Working under Siang, I was impressed by the amount of research that goes on behind the scene, as well as the difference these researches made in the exhibition. A huge part of my job as a research intern is really static. I sit at the table, goes through page after page after page. Absorbing the text that may or may not be useful, evaluating the information. Most of them are not related to art, but provides me with the contextual knowledge, and some helps to embed more meaning to the work in the museum. The viewers today are looking not only at the conventional artistic value such as aesthetic and craftsmanship, they also take into consideration the conceptual value, the historical value of artworks.  One of the intricate job that curators do at NUS Museum is to carefully select the information and text to be presented at the exhibition alongside the artworks. By doing so, bringing out the meaning of the work. But at the same time, finding a balance such that the text does not over shadow the work itself or overwhelm the audience. More often than not, an artwork is not just a piece on its own but attached to the artist, the intention and the social context, it carries the entire background narrative with it. Selecting and arranging these works, then becomes a tactful duty and can almost get political at times. I marvel at the amount of thoughts put into each exhibition by the curators in order to make the show meaningful and thought provoking for the visitors. 

Discussions during lunchbreaks

The thoughts above are as result from not just my work at the office, but also discussions with the other interns, these paragraphs are in fact examples of what we sometimes end up discussing during our lunchbreak. The trips to different museums provides insightful exposure and bring out many interesting topics. I’m extremely grateful for the opportunity which would not be possible without Michelle who curated this program, and for the kindness of the wonderful individuals in the office. My supervisor Siang describe herself as a bad mother when she gets too busy to talk to me or my partner at work, when in fact she is really kind and patient with us. Discussion with her doesn’t feel like work but always got me thinking and researching deeper into the topic, and I definitely learnt more than I bargained for.

Good times!

Thursday, 30 November 2017

Diary of an NUS Museum Intern: Grace Adam

Note: Diary of an NUS Museum Intern is a series of blog posts written by our interns about their experiences during the course of their internships. Working alongside their mentors, our interns have waded through tons of historical research, assisted in curatorial work, pitched in during exhibition installations and organised outreach events! If you would like to become our next intern, visit our internship page for more information!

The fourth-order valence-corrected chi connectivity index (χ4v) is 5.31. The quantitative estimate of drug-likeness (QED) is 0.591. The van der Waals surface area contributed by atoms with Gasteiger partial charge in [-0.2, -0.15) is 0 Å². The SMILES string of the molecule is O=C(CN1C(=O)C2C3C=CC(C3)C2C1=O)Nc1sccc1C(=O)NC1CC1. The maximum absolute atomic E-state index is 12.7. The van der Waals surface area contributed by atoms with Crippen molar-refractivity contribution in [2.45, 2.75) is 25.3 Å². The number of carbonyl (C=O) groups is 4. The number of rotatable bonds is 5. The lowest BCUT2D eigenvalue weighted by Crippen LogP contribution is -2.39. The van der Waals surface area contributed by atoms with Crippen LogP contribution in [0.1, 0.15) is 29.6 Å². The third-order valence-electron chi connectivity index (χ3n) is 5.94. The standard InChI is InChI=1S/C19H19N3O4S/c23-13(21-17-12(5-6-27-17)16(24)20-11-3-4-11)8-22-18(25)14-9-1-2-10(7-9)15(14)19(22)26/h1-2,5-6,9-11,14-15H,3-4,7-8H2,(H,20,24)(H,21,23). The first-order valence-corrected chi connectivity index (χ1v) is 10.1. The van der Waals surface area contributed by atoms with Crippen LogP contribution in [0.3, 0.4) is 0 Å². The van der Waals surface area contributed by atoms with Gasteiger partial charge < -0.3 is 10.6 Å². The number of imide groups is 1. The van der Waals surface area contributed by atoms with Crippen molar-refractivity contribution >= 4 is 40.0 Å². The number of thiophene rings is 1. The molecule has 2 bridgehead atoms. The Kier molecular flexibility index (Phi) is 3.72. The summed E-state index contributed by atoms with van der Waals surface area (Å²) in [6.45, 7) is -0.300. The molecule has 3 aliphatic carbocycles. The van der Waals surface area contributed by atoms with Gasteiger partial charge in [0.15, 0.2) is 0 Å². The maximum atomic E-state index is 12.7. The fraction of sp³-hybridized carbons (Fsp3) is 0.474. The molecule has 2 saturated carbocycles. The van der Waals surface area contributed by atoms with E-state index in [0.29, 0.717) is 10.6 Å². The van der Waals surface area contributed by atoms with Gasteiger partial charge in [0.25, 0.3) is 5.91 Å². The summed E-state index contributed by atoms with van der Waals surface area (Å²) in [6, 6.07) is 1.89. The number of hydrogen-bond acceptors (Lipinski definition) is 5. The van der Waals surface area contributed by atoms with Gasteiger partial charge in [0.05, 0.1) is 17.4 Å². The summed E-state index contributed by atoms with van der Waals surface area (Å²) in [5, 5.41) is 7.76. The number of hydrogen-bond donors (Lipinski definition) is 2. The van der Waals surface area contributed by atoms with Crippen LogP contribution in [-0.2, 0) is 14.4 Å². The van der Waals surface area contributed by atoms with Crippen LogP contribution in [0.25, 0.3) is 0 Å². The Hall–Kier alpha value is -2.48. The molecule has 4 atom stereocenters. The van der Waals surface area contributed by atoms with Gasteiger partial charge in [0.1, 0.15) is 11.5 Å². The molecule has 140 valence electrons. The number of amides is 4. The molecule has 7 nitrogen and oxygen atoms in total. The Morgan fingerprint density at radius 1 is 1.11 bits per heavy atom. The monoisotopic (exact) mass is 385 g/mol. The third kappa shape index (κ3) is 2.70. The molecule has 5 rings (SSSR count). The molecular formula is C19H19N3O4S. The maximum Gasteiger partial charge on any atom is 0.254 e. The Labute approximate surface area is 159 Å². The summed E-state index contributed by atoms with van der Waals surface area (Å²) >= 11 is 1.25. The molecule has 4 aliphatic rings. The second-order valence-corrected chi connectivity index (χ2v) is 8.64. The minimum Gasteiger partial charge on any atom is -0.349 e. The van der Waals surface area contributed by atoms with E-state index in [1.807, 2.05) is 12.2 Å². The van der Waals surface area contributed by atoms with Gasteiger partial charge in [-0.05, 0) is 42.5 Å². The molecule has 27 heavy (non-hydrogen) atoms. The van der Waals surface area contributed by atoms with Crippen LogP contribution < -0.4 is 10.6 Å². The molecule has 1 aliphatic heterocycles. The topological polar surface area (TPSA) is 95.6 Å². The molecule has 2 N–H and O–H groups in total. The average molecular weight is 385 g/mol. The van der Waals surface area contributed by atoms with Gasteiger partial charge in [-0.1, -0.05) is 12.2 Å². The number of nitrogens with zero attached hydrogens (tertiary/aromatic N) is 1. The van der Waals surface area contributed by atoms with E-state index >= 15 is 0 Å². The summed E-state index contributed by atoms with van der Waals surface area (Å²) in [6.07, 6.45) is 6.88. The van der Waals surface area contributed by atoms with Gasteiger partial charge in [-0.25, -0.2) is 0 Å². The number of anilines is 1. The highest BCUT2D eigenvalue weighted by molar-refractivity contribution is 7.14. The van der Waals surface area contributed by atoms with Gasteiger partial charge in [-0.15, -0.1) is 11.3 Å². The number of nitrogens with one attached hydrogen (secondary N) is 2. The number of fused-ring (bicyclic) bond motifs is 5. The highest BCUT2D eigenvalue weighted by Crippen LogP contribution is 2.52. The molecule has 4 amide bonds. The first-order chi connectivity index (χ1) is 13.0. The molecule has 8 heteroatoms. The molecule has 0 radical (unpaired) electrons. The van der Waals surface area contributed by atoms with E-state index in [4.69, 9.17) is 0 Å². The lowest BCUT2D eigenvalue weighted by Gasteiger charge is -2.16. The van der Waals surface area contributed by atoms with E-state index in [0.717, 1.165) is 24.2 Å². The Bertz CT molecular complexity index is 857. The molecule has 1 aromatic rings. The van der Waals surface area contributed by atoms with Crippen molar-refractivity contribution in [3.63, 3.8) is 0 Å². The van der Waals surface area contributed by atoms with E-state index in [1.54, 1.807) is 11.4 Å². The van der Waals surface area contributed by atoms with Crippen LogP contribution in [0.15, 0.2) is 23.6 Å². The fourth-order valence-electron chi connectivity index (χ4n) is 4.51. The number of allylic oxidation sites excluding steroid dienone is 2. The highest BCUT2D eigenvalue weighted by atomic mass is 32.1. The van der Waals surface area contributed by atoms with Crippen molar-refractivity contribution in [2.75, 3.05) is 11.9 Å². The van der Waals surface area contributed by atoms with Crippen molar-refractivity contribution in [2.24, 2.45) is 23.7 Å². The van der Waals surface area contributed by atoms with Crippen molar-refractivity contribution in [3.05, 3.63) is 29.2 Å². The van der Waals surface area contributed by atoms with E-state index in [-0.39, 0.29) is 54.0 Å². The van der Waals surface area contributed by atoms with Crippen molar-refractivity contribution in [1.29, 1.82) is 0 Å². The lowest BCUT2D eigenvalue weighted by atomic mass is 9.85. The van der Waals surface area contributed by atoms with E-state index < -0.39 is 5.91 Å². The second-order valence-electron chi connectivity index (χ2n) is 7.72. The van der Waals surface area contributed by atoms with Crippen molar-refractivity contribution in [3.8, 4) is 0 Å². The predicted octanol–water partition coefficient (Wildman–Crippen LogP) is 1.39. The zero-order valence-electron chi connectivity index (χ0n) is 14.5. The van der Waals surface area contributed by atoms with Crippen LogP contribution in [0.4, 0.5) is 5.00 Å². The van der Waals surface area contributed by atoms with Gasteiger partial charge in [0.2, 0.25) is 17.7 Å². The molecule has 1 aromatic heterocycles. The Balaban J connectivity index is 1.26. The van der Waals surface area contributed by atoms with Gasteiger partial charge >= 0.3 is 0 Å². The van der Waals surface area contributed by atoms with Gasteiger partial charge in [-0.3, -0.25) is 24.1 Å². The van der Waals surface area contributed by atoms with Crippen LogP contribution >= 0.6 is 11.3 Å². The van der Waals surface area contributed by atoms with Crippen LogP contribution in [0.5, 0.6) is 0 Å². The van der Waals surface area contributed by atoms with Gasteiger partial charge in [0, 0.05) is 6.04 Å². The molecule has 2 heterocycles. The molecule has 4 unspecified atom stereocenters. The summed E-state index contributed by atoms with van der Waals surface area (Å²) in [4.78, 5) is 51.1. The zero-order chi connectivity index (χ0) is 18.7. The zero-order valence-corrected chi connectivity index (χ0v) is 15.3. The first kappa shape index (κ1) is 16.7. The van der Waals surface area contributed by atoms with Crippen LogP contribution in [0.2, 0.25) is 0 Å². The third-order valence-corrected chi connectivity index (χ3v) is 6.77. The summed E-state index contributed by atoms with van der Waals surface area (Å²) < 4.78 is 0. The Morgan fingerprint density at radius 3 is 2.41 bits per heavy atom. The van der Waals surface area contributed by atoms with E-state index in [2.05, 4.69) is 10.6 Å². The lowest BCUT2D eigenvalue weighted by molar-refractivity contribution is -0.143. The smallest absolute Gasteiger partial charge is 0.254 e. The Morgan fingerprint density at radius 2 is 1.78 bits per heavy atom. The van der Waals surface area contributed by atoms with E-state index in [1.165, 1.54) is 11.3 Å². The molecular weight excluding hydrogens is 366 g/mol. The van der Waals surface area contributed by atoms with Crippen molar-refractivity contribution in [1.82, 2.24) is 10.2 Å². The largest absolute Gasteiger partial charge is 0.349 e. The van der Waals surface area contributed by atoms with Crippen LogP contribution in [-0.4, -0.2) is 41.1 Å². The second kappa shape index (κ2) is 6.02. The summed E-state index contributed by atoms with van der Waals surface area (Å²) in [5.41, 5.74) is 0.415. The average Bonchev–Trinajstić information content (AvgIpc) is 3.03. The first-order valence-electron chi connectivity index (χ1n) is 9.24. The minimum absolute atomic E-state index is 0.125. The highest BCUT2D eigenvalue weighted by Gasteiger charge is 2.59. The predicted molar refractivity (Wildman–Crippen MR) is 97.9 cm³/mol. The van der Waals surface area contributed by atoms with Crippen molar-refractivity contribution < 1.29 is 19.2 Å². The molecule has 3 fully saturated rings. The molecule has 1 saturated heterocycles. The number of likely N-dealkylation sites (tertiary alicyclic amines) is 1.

Grace Adam is a year 4 Political Science student at the Singapore Management University. As our Baba House Outreach intern, Grace conducted research for Baba House programmes and assisted with public programmes and the daily operations of the Baba House.

The Peranakan community’s link to Singapore has been outstanding for quite some time, not in the least that our Singapore Airlines cabin crew uniform is inspired by the sarong kebaya or that the Singapore Tourism Board logo is derived from an architectural detail found in Peranakan shophouses. How can one speak of Singapore without accrediting the Peranakan community? It is this question that led me, a Political Science major, to pursue a museum internship at the NUS Baba House where a prominent Peranakan family once resided. 

To give a picture, atop a gentle slope from the main street at 157 Neil Road, a bright blue house sits tucked in the middle of a row of shophouses. Remote from the actual university campus, the NUS Baba House houses the NUS Museum’s Straits Chinese collection. It is one of the last surviving Straits Chinese townhouses in Singapore; its architecture and interior conserved as how it once was in the 1920s. Its unique cultural influence can be observed even in the tiniest details of building architecture, e.g. jian nian, and furniture artefacts, e.g. brown-and-gold wardrobes. Beyond the solipsism of display, as the Baba House intern, I tagged along on guided tours. Responsibilities included preparing the three-storeyed house for our local and international visitors and explaining the house rules. This allowed me to interact with people across different social strata and physical borders where, during the tours, they sometimes discovered they too practice variations of the traditions peculiar to the Peranakan community. Despite the absence of didactic placards, the museum is curated in such a way that visitors leave with a better understanding of the socio-cultural impact that the Peranakans might have had in their heyday in the early 20th century on the local community, and vice versa. 

Explore NUS Baba House’ invites people to experience the house at their own pace

To people who prefer wandering off the beaten path, the freshly-minted Explore NUS Baba House series is an alternative way to appreciate the house at one’s own pace. As the designated photographer, the visitors’ expressions and body language told tales, and it was wonderful to see people across generations, races and nationalities share the same look of curiosity and wonder as they navigated through the house. Following the diaspora of the Peranakans’ Chinese ancestors and their intermarriage with local populations, which led to the eventual development of the Peranakan community in Singapore, the common man today is still witness to the sweeping changes of international migration in a globalised world. There is much we can learn from the diversity in Peranakan culture, its absorption and assimilation of other cultures. Whoever said that interest in the arts and heritage in Singapore is irrelevant?